The support-raising journey: through good times and bad

Portrait shot of Paul Read, white, spectacles, goatee, silver hair

In his role as people in mission funding manager, Paul Read helps make sure mission partners have the resources they need to put their call into action. In these turbulent times, he says, people in mission need the kind of backup team that CMS provides.

Paul, could you tell us what you do?

My brief is to work with others to make sure that the mission partner programme is sustainable financially. I send finance reports to each mission partner, keeping them and office colleagues up to date about overfunding, underfunding, overspending issues. My job is to monitor those issues and collaboratively adapt funding plans that address them. If some support is lost, what are we going to do about that? Is it possible to find new support?

I’m always trying to evolve and develop the funding plan to make sure that it’s sustainable for the future.

That sounds like it could be all about spreadsheets. What is it in your job that excites you?

Having been a mission partner, I know what it is to raise support. What I really enjoy now is helping others on a journey I’ve taken with my family. The job I do is part of the calling that I have in this season to resource people in mission. I’m using what I was trained to do and passing on my overseas experience, including from microfinance work I did. I don’t see the job I do as work at all, really. Even though it is work. It’s very much a feeling that I’m in the right place at the right time.

I’ve never asked a mission partner to do anything I haven’t done myself. If they’ve just lost £10,000 of support, I’ve been there. In the middle of a financial crisis when we were in India we lost support, which we had to make up. And there were questions: “Are we still called? Lord, do you still want us to be there or do you want us to come home?” And then we made that decision. We felt, “Lord, you’re telling us to stay.” We had peace about that. And then the support that we needed was more or less there within a few months.

Nothing is guaranteed. When we were overseas, it was all about one day at a time. And now with this pandemic, it’s all one day at a time.

But it’s not just financial. It’s about raising people in partnership. And that’s what I think is important. All people in mission need people on a journey with them – and it’s good for supporters because they need and want to give. We bring those people together. CMS facilitates all that as part of a mission movement. We’re partnering with people in mission to keep them going.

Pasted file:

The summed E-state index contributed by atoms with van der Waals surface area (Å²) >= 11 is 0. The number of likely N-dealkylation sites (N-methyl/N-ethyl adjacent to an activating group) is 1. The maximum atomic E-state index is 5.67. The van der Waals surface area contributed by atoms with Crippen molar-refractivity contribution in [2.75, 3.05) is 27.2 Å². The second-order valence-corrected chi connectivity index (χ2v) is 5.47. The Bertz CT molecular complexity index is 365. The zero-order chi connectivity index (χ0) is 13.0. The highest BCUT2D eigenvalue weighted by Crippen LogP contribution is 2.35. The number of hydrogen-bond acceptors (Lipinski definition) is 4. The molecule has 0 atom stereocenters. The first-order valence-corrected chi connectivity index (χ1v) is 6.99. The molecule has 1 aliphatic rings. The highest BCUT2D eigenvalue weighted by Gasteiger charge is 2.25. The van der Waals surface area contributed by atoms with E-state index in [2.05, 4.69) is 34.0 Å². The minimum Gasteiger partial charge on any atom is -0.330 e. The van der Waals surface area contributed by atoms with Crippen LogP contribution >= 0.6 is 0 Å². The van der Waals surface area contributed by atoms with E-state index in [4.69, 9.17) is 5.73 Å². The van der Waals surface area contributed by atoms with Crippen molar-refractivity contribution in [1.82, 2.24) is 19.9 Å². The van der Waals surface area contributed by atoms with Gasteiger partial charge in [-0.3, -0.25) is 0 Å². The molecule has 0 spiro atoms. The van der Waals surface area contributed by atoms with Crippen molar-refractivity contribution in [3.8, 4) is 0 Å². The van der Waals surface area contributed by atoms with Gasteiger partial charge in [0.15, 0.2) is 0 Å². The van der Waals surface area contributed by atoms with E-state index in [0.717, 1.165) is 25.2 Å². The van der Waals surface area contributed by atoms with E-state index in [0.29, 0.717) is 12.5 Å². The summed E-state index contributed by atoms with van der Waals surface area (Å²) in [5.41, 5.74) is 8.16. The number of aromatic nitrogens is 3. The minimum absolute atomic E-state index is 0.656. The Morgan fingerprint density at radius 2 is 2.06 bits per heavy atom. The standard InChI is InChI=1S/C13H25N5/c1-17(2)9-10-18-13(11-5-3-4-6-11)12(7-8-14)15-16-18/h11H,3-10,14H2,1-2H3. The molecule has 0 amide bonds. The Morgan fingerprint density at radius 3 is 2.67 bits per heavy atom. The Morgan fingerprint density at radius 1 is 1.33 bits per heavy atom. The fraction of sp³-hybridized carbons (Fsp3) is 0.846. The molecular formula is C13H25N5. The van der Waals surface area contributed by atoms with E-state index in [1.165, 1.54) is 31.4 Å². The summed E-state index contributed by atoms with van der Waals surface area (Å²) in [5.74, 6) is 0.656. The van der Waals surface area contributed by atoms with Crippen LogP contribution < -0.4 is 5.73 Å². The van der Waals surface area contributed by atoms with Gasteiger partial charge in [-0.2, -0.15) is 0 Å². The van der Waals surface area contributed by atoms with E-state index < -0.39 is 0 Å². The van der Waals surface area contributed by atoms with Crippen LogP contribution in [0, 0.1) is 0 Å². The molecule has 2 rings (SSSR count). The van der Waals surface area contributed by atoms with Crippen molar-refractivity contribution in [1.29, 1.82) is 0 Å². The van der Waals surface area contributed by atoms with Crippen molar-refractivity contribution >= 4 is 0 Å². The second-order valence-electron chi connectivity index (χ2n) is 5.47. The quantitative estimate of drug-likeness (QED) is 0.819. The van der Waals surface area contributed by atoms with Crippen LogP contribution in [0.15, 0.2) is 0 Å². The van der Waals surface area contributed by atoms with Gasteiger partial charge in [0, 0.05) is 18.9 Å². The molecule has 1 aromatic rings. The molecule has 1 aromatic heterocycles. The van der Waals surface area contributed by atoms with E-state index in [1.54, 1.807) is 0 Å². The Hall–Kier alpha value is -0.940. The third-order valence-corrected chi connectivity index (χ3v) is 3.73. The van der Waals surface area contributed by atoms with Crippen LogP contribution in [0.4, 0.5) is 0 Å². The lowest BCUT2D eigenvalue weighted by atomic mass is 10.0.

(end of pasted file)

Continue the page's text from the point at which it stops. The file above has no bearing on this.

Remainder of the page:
Everything we do is couched in our policy of making sure people in mission are fully resourced – it’s a holistic approach. We’re looking after them, not just in terms of their funding needs, but their pastoral care, their professional development, the duty of care we have to them. All these ingredients go towards making sure that they can do their work, knowing they’ve got a backup team.

Some people might feel fundraising is unspiritual – we should be praying in support, not going out asking for it. What’s your response to that?

I believe that living on gift income as a called person in mission has a biblical heritage.

We see it in the lives of the Levites; they served religious duties for the Israelites. We see it in the life of Jesus. We see it in the way that Paul interacted with the Philippians and the Corinthians. The idea of God’s people being set apart from direct income-generating work and being supported by others is a heritage that’s found in Scripture.

Again, it’s all about developing partnerships. God gives us those partnerships. So I have no qualms about saying that fundraising is a completely spiritual thing to do. I often use an illustration about a farmer with sacks of seed in his barn. He doesn’t look at the empty field and complain there’s no crop. He goes out and starts planting seeds. So, when you have a need, you plant a seed. That’s exactly what we’re doing in fundraising. We have to work at it.

We talk about mission partners being called and your role as part of your calling. But can giving be a calling too?

Absolutely. Giving and finding support are all part of the journey. When my wife and I were mission partners, it was always part of our job to communicate and develop supportive relationships. We believed from day one, if we are called to go somewhere, then it follows that there are people called to support us. If those people are called to support us, we have to go and find them.

What would you say to someone who feels as if their giving is far removed from mission and what God is doing?

I tell people how important a gift is. Their gift makes a difference. One of the things we heard from our early days in missions is that some people give, some people go, but it’s always God that gives the increase.

Everybody needs a backup team. In the office, we’re part of the backup team for people in mission. None of us can do mission and be involved in a mission movement on our own.

We all have a part to play.

Published 8 July 2020
Europe, Middle East and North Africa

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